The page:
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GMR spin-valve biochips and interface electronics for ultrasensitive in-vitro diagnostics [electronic resource] / Drew Alexander Hall.



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Hall, Drew Alexander.
Publication date:
  • Book, Thesis
  • 1 online resource.
Submitted to the Department of Electrical Engineering.
Thesis (Ph. D.)--Stanford University, 2011.
Nanotechnology has had a transformative effect on medical diagnostics due to the influx of new sensing modalities and transducers. Magnetic nanotechnologies, in particular, have shown significant potential in several areas of nanomedicine such as imaging, therapeutics, and early disease detection. Giant magnetoresistive spin-valve (GMR SV) sensors, commonly used in hard disk drives, coupled with magnetic nanotags have shown great promise as biosensors. In this work, we present several custom designed circuit interface and readout systems tailored to specific application spaces and their unique needs. Taken together, we have demonstrated that innovative electronic circuits play an indispensable role in unlocking the tremendous potential of nanosensors in the biomedical arena. The first system was designed for ultrasensitive early cancer diagnostics and built using off-the-shelf components for an 8x8 array of GMR SV sensors. At the core of this design, we demonstrate a new circuit architecture based on a transimpedance amplifier (TIA) with a carrier suppression technique to reduce the dynamic range requirement and a multiplexing scheme to reduce the readout time. This system is capable of real-time, multiplex detection with a detection limit of 5 femtomolar (fM) and over 6 orders of linear dynamic range. The second system is a miniaturized, portable platform called the nanoLAB. Although there is a growing need for point-of-care (POC) testing for global health, the current options are bulky, slow, expensive, and often not sensitive. The nanoLAB addresses these needs and pushes the state of the art with sensitive 8-plex detection using a wash-free assay that can be run by anyone, anywhere. This platform was tested and validated using human immunodeficiency virus (HIV) biomarkers with detection down to 50 fM in as little as 15 minutes. We also show how a GMR SV biosensor can be integrated into a continuous time sigma delta modulator. This proof-of-concept hybrid sigma delta modulator has a peak SNR of 99.3 dB and a dynamic range of over 92 dB in a 1 kHz bandwidth using the sensor as part of the first integrator. The carrier suppression and multiplexing concepts were also incorporated into the hybrid sigma delta modulator. Lastly, we conclude by describing an integrated platform for a large 16x16 array of GMR SV sensors implemented in a 0.18 [mu]m CMOS technology. Arranged like an imager chip, each of the 16 column level readout channels contains an analog front-end and an analog-to-digital converter. Each readout channel occupies less than 0.2 mm^2 of chip area and consumes 3.4 mW of power. This system is designed as a replacement for optical protein microarrays while being fully quantitative and providing real-time readout.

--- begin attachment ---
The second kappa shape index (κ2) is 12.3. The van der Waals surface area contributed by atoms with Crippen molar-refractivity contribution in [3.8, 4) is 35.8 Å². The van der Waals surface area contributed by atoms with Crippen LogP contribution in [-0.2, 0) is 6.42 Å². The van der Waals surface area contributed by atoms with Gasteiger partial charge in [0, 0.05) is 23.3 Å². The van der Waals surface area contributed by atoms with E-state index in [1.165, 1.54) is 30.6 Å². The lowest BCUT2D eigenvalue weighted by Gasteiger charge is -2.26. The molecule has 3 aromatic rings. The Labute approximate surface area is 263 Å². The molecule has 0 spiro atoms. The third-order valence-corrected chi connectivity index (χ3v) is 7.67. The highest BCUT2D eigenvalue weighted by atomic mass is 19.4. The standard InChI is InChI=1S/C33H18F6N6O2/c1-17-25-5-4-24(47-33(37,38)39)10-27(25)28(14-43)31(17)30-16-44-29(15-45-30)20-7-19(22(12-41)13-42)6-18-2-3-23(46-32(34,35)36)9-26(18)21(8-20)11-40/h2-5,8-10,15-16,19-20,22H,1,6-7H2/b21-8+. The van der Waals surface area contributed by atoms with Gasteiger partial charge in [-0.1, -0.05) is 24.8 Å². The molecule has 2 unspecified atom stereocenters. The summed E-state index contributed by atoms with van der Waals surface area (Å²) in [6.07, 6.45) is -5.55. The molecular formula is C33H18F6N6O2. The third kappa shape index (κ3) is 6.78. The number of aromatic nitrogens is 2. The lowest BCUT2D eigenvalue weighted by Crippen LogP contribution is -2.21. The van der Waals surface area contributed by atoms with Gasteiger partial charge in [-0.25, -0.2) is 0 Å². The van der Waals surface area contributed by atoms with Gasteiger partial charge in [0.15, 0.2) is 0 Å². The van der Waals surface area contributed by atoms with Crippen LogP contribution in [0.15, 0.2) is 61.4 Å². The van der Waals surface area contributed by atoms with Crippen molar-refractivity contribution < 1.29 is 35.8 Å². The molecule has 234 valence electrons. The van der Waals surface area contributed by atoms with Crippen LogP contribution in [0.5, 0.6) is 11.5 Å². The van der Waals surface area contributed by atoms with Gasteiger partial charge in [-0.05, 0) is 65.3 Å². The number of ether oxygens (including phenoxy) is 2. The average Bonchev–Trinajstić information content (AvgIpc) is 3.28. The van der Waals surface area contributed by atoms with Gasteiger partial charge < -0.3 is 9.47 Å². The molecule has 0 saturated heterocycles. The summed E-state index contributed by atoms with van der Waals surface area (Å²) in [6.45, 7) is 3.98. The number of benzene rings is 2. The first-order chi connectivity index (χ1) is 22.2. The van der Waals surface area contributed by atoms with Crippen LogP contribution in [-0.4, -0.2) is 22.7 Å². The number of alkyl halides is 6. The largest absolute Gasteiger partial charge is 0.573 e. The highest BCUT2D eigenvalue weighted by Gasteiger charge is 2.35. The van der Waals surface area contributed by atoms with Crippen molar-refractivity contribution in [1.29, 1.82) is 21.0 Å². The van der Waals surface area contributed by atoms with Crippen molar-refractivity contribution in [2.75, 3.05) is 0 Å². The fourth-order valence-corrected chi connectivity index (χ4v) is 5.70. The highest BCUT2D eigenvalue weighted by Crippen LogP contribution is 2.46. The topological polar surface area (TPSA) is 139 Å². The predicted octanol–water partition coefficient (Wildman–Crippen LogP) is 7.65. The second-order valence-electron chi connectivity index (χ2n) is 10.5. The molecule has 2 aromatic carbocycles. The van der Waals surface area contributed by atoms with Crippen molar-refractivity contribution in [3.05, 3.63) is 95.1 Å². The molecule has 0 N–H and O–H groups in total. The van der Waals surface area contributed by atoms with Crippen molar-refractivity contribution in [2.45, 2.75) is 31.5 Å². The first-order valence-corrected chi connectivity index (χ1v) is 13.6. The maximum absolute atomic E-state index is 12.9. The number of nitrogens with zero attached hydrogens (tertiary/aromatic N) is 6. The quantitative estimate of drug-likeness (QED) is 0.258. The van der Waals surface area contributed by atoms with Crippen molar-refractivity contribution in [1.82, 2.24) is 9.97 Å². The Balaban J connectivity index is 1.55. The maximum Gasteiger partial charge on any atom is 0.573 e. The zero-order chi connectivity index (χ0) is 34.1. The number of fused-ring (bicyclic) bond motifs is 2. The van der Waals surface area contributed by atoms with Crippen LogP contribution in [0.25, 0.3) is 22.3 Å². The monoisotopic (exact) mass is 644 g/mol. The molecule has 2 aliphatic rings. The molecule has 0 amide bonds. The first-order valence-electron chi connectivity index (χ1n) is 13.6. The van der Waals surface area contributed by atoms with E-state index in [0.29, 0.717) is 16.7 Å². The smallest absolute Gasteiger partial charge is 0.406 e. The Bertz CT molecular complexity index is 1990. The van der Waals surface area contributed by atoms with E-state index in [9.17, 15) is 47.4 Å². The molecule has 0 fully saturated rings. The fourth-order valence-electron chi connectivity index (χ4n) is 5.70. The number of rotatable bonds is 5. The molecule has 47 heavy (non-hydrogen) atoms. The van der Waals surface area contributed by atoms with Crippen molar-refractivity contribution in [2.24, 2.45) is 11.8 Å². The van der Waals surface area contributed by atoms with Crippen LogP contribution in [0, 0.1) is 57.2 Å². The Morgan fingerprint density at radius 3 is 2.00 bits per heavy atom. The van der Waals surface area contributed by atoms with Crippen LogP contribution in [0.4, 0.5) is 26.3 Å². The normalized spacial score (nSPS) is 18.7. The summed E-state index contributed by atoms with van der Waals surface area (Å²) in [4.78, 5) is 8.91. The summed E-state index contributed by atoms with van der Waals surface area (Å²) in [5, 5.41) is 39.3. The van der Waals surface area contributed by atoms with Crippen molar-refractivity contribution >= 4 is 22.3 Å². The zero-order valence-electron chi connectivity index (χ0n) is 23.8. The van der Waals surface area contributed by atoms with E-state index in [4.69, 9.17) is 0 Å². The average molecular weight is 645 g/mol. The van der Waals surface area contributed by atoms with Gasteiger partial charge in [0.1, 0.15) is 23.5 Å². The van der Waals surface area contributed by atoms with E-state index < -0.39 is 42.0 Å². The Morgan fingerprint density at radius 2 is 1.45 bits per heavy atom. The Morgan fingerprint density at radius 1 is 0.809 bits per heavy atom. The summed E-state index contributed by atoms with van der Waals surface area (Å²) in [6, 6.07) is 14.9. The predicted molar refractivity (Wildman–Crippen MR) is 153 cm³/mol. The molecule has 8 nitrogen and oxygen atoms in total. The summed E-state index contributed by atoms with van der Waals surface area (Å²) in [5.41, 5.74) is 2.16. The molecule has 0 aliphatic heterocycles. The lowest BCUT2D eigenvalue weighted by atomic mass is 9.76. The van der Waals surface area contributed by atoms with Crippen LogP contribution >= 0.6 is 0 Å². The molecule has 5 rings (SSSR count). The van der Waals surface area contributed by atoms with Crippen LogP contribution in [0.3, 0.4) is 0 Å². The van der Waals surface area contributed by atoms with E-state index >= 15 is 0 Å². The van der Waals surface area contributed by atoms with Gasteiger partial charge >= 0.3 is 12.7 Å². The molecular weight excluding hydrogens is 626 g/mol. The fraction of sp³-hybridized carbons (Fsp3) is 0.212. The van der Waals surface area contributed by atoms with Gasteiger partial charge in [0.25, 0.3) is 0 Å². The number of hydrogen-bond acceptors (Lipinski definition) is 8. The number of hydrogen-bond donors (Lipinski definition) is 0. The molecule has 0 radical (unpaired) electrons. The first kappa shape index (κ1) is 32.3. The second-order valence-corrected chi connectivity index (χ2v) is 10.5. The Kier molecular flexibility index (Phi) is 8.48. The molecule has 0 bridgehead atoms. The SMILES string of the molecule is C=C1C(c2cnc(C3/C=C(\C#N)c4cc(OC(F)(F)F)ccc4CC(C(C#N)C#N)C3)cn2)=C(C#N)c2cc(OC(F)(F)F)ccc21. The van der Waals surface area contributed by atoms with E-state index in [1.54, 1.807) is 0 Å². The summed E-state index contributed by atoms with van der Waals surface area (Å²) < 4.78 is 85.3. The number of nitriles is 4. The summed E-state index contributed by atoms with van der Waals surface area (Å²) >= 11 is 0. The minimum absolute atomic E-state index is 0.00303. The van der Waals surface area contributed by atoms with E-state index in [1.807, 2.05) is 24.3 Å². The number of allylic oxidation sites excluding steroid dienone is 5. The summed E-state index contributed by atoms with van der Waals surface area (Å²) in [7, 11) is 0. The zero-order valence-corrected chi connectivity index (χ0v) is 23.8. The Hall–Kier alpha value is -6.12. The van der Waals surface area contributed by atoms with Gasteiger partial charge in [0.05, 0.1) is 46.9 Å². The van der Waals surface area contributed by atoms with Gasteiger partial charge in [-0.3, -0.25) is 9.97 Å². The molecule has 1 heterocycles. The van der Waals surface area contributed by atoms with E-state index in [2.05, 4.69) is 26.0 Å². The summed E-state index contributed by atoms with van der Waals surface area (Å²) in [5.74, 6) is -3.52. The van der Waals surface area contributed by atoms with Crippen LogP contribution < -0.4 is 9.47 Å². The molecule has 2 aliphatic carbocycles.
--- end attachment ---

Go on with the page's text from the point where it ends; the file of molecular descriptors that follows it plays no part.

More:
Murmann, Boris, primary advisor.
Wang, Shan, primary advisor.
Wooley, Bruce A., 1943-, advisor.
Stanford University. Department of Electrical Engineering

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